But let’s go a step further and consider why a skincare product should even consider being “organic”. The concept comes from a desire for healthy, wholesome products, made with healthy ingredients. This is a reasonable goal, but consider a skincare product made from organically grown poison ivy. Legally it could be labeled “organic”, but you don’t need to be a physician to know that this is not something you would want on your body. It turns out that essential oils, which make up so many wonderful fragrances, may be organic but also may cause allergic reactions called “contact dermatitis”. In fact, 14% of the population are allergic to one essential oil or another. Synthetic fragrances, certainly not called “organic” but indeed may be created with organic chemicals (in the strictest sense of the word), are often less likely to cause allergies than the “natural” ones.

And that brings us to the definition and benefits of “natural” substances in skincare. Plutonium and cadmium are natural, but you sure would not want those chemicals near your body. On the other hand, phenoxyethanol is a synthetic preservative that is particularly nontoxic and helps keeps your products safe and fresh. But organic or natural? No. So we must all be skeptical of the cosmetics and skin care that describe themselves as “organic” or “natural”.

The truth is that a well formulated product that is carefully evaluated for toxicity and efficacy is what should be created... For my products, I try and keep as short an ingredient list as possible because I know that each and every ingredient, whether “natural”, “synthetic”, or “organic” has the potential to cause toxicity or allergy. I choose my ingredients for for their scientifically proven efficacy and I scour the toxicology database to eliminate anything that can potentially cause problems. That is not as easy as it may seem, because safe and effective ingredients, such as vitamin C, can cause a terrible corneal injury if splashed in the eye. And because of that concept, simple table salt or vitamins are often considered “mildly toxic”.

Skincare is not as simple as it seems, and that is the precise reason I, as a plastic surgeon and biologist, have enjoyed creating safe and effective products for you.

Plant stem cells in skin creams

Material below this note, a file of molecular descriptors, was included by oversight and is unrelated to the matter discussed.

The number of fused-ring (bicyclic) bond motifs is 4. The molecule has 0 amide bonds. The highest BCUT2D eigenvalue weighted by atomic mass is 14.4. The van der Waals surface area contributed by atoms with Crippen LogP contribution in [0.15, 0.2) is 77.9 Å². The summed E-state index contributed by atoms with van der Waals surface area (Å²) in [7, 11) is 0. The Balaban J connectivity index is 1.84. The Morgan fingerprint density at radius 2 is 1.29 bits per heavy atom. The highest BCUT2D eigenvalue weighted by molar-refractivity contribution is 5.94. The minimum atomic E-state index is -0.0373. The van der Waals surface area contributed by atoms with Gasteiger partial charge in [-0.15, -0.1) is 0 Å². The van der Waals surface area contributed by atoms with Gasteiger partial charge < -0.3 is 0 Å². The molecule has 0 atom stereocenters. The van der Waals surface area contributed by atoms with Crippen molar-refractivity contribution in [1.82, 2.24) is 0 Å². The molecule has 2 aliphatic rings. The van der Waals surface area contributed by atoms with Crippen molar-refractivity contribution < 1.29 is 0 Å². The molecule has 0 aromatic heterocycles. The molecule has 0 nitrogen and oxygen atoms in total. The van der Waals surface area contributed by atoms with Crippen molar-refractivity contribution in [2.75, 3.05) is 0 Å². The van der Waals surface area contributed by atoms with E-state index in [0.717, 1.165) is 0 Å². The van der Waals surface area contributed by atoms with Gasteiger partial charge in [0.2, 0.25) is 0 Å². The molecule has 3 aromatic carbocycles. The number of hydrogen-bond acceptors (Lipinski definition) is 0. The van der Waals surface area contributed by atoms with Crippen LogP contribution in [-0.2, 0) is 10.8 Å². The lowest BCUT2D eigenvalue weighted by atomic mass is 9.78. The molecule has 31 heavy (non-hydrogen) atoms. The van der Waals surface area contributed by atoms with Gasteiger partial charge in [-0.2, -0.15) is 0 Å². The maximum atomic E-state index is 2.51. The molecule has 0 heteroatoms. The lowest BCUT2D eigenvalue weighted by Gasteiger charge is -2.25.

By Arthur W. Perry, MD, FACS December 12, 2013 6 comments

As you are deluged with advertisements for various skin care products, you might come across those that advertise "plant stem cells".  What the heck are these, you might ask...and why are they in my skin care products?

The companies that say they use these ingredients make all sorts of claims that these provide miraculous changes to the skin.  Here's the truth...

It is impossible to put plant stem cells in skin care products.  Stem cells are living material and if they could be isolated and added to your product, they would certainly die during processing.  But no company is really trying to add live cells...or any cells at all.  

Here's the science behind this scam....

Plants are powerhouses that make all sorts of chemicals to protect themselves from the environment.  Since they can not walk out of the blistering sunshine and find the shade of a neighboring tree, they need to produce their own sunblock.  That's why plants have such deep and rich colors.  Those colors are the sunblocks and antioxidants that protect plants from UV damage.  Plants also have evolved protections against heavy metals that might be in the soil.  

Many of those chemicals are concentrated in the "stem cells" of those plants...(no stem cells are NOT the cells in plant stems, but some companies seem to have forgotten that one, too...).  So, if stem cells are isolated from the remainder of the plant cells and the chemicals they produce are concentrated and collected, this concoction is called the "stem cell extract".  That is what many of these companies allegedly put into their skin care products.

Now, when we look at these extracts, three questions come up...  First - what is the concentration of the extract in the product and second - what is the mix of chemicals in the extract, and third - do those chemicals actually do something for your skin...

Since stem cell extracts are a virtually nebulous concept and since no company will divulge how much of these they actually put into their products, you, the consumer, are left with many questions...and empty wallets if you purchase.

I prefer to use real ingredients with many scientific papers documenting that they actually do real clinical situations.  That means that when you squirt that stuff onto your hands and rub it into your face, you can expect real results.  

I'm all for the advancement of science, but consumers need to beware that fraud lurks on many shelves...even in the fanciest of stores...

(C) 2013 Arthur W. Perry, MD